Greece is lending a hand, for its part. The debt-plagued nation had to help, as its own fragile financial stability rests upon stopping any signs of bank runs or other problems before they spread, especially with Greece's own citizenry disgruntled at Germany and other core nations in the eurozone.
The Piraeus Bank of Greece is slated to assume control of local branches of Cypriot banks to protect Greek customers, in hopes of stemming any panic among average Greeks fearing for their deposits. But will these measures be enough to restore the shaken confidence of average citizens across Europe?
Will the infection spread?
Cyprus got into this situation in the first place by letting its financial sector run wild. The country's banking sector swelled far beyond its GDP, and when the banks inevitably failed, there was no chance the Cypriot government would be able to save the nation from financial turmoil. That's not the fault of the eurozone, and one can't blame Germans and other core lender nations if they grumble about coughing up the whole bailout bill.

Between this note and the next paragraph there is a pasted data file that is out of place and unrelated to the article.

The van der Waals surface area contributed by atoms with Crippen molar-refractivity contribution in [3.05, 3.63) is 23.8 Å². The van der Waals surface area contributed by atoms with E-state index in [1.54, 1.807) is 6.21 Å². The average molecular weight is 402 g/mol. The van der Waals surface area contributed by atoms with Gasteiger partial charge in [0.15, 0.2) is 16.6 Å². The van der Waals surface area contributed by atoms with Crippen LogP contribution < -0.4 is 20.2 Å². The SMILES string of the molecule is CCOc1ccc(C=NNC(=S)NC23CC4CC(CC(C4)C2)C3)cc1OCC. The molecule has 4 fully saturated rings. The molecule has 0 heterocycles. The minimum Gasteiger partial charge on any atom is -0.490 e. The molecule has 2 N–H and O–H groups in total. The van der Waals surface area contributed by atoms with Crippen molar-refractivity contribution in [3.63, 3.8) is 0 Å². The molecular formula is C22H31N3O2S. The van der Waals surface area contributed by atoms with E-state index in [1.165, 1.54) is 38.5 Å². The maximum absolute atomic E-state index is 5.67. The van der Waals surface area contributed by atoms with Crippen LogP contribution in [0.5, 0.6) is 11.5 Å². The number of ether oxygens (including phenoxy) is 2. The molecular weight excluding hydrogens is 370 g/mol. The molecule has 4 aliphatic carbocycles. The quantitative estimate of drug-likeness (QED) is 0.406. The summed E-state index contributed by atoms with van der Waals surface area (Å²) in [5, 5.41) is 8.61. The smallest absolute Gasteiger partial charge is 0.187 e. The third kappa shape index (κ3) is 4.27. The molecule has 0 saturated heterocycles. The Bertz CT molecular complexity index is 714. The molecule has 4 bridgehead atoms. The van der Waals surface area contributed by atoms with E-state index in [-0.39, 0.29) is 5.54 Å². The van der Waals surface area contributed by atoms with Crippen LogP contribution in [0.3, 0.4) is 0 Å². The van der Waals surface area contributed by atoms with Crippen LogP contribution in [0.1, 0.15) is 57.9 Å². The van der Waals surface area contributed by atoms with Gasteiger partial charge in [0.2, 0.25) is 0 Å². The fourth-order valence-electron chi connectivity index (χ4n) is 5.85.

Similarly, you can hardly blame average Cypriots for expressing outrage at the earlier proposed deposit levy. While fellow analyst Morgan Housel correctly points out that the cost of leaving the eurozone would cripple Cyprus far worse than the levy would, average citizens are hardly responsible for Cyprus' debt situation. Shredding any semblance of deposit guarantees and demanding more from the common people -- rather than hitting large bank accounts from wealthy foreign depositors -- would never be accepted with open arms.
But Cyprus isn't the only country facing unsustainable levels of debt -- and the other peripheral European nations on the brink of disaster would hit Europe with a much bigger hammer.